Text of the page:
If you have recognized warning signs of abuse in your relationship, be proud of yourself. You have taken the first step to getting help. So now what? Leaving can be more complicated than it seems, but there are many resources available to help you.
What Do I Need to Know?
If you are in an abusive relationship, you’re probably feeling confusing emotions about what to do. You may fear what your partner will do if you leave, or how your friends and family will react when you tell them about the abuse. You might also think that the police and other adults won’t take you seriously if you report the abuse. These are all understandable reasons to feel nervous about leaving your partner, but staying in the abusive relationship isn’t your only option.
What Can I Do?
Ultimately, none of the above obstacles are worth staying in an abusive relationship, although they can make it feel scary to end it. Whether or not you are ready or able to leave, there are steps you can take to help keep yourself safe:
• Talk to someone (friend, parent, teacher, counselor) that you trust. They can help you deal with your feelings and support you during this time.
• Create a safety plan to reduce your risk of being hurt by your partner. Because you think through it ahead of time, your personalized safety plan can help you avoid dangerous situations and know the best way to react when you are in danger.
• Learn about your legal rights. You may be able to get a restraining order against your partner. Restraining orders may also protect you from harassment from your partner’s friends and family.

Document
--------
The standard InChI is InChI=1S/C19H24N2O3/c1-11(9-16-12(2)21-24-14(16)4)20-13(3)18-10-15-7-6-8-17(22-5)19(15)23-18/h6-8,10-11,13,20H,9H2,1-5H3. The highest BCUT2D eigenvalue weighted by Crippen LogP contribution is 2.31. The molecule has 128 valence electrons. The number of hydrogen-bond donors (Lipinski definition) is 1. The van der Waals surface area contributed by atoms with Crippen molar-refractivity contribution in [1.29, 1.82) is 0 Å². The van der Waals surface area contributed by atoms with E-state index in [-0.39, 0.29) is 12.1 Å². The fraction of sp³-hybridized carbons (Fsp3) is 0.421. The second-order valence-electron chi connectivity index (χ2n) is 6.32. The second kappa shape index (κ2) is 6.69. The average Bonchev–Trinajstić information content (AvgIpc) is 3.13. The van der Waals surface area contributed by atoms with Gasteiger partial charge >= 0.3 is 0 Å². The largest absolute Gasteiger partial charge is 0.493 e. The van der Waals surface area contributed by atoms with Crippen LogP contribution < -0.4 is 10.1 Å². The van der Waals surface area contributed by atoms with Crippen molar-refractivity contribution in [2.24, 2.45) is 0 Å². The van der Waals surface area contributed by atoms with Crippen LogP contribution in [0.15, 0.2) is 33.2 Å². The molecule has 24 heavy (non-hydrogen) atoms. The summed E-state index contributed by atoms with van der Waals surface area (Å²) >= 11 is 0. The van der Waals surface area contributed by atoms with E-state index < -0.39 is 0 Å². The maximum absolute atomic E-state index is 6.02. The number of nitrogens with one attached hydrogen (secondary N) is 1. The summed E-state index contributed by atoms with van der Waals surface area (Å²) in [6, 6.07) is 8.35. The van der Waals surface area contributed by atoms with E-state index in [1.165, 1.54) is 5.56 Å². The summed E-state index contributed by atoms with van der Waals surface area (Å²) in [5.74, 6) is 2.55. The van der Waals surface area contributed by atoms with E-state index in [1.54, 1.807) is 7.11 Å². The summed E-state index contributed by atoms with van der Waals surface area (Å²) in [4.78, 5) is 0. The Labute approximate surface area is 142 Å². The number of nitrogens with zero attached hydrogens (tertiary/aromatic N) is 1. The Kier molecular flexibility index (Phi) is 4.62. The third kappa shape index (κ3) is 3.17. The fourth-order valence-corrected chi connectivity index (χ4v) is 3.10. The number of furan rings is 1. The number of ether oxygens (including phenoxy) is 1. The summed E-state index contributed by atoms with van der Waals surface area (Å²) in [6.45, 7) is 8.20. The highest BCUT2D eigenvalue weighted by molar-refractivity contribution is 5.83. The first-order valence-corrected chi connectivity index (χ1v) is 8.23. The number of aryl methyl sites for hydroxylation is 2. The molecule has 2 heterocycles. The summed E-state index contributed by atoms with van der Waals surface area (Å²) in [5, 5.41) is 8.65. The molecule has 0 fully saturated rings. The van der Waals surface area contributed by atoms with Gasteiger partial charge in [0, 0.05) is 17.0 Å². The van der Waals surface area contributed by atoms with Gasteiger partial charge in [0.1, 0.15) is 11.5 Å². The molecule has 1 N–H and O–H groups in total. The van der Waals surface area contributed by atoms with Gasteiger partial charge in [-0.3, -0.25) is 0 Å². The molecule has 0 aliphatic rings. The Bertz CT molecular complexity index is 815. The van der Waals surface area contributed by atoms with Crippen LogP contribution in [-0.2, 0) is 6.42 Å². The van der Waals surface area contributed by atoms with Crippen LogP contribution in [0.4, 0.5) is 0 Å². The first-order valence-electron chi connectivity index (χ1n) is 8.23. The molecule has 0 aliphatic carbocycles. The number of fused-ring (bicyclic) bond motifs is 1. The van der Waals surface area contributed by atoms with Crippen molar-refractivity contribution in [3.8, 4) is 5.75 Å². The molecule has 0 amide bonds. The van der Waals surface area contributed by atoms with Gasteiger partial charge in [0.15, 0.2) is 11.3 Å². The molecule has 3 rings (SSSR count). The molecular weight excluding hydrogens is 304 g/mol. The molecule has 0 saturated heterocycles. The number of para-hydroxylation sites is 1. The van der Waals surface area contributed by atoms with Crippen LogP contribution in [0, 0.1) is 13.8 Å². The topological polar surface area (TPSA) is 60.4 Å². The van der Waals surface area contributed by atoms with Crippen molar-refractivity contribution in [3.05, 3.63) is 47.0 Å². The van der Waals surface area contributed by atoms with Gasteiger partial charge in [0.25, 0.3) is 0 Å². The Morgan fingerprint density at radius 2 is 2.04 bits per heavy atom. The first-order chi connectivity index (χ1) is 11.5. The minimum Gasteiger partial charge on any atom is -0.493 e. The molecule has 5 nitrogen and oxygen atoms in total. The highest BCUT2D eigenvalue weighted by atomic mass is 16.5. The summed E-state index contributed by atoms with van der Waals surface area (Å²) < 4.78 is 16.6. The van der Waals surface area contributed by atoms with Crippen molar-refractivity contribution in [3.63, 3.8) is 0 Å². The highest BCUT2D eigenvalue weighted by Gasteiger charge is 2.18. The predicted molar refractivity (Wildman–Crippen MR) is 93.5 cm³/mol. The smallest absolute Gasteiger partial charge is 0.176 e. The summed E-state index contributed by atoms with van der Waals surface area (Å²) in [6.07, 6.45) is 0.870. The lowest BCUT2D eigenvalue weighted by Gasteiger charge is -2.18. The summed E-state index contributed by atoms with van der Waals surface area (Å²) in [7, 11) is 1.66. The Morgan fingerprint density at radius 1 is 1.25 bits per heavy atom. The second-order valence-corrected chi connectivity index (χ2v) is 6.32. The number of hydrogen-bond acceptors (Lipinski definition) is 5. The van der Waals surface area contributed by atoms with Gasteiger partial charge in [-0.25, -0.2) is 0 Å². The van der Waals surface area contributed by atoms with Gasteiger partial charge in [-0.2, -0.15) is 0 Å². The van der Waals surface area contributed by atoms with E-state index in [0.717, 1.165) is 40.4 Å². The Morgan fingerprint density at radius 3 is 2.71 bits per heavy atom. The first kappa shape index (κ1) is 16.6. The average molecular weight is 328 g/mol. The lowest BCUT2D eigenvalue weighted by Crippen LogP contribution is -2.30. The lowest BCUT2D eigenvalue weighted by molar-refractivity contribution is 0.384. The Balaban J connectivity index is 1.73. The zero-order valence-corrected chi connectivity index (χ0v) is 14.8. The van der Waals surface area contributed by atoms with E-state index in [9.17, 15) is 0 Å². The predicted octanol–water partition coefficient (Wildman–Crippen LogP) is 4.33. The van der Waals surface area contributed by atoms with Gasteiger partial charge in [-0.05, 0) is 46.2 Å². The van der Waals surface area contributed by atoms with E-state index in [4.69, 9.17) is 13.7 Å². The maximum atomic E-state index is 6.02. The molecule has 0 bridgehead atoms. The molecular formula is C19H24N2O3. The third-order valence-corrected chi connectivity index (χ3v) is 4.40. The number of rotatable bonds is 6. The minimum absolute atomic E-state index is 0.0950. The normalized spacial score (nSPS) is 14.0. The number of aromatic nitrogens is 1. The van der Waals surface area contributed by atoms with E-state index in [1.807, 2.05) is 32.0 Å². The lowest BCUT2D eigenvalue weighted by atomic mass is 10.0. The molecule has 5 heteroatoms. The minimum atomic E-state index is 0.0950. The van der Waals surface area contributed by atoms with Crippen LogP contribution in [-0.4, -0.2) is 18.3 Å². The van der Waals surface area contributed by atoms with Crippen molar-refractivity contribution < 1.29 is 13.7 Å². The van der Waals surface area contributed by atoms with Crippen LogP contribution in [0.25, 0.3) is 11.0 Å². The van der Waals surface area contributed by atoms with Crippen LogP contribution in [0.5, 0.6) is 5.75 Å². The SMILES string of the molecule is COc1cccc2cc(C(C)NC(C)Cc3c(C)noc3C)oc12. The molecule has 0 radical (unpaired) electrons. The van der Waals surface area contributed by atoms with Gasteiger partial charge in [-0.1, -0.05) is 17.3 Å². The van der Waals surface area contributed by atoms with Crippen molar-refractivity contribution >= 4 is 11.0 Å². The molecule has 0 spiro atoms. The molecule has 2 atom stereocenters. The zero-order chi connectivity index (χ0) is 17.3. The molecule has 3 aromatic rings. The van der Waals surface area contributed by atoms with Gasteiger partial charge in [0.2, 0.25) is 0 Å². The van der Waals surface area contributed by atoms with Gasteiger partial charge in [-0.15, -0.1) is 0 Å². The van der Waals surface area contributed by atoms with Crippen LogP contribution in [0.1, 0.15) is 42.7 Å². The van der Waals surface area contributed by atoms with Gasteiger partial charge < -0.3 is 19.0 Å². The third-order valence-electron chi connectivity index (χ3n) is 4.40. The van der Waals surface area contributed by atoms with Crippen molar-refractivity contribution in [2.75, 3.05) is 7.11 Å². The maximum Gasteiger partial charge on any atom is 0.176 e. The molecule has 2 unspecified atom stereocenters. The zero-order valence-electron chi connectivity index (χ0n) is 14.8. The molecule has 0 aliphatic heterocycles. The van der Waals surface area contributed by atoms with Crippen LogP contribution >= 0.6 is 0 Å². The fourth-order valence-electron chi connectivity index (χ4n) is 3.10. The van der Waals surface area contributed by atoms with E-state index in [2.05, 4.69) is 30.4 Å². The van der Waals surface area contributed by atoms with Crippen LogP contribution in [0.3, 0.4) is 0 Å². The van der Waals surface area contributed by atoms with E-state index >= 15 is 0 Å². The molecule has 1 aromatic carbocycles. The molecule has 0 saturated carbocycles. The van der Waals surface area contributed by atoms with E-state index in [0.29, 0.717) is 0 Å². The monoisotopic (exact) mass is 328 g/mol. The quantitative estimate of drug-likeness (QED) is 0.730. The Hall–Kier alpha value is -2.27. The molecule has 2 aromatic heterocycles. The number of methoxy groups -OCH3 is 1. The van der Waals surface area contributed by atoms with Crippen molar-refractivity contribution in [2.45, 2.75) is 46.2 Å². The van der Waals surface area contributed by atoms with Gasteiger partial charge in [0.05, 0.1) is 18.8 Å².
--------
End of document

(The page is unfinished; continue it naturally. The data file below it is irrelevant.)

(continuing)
• Contact one of the helpful and confidential resources available to assist you if you are concerned about being outed, taken seriously, or affecting your immigration status. We can help connect you to those resources.
Some things to keep in mind when thinking about breaking up:
• Your relationship has probably been a large part of your life. If you feel lonely after the break up, talk to friends or find a new activity to help fill your time.
• Because of the significance of the relationship in your life, it is normal to miss your partner after the break-up. Don’t let yourself forget that you’re leaving for important reasons.
• Breaking up with an abusive partner can be a dangerous time. If you don’t feel safe, break up with your partner over the phone or with a friend waiting nearby. Let your family and friends know you’re planning on breaking up so they can support you and help keep you safe during this time. And if you are ever in immediate danger, call the police.
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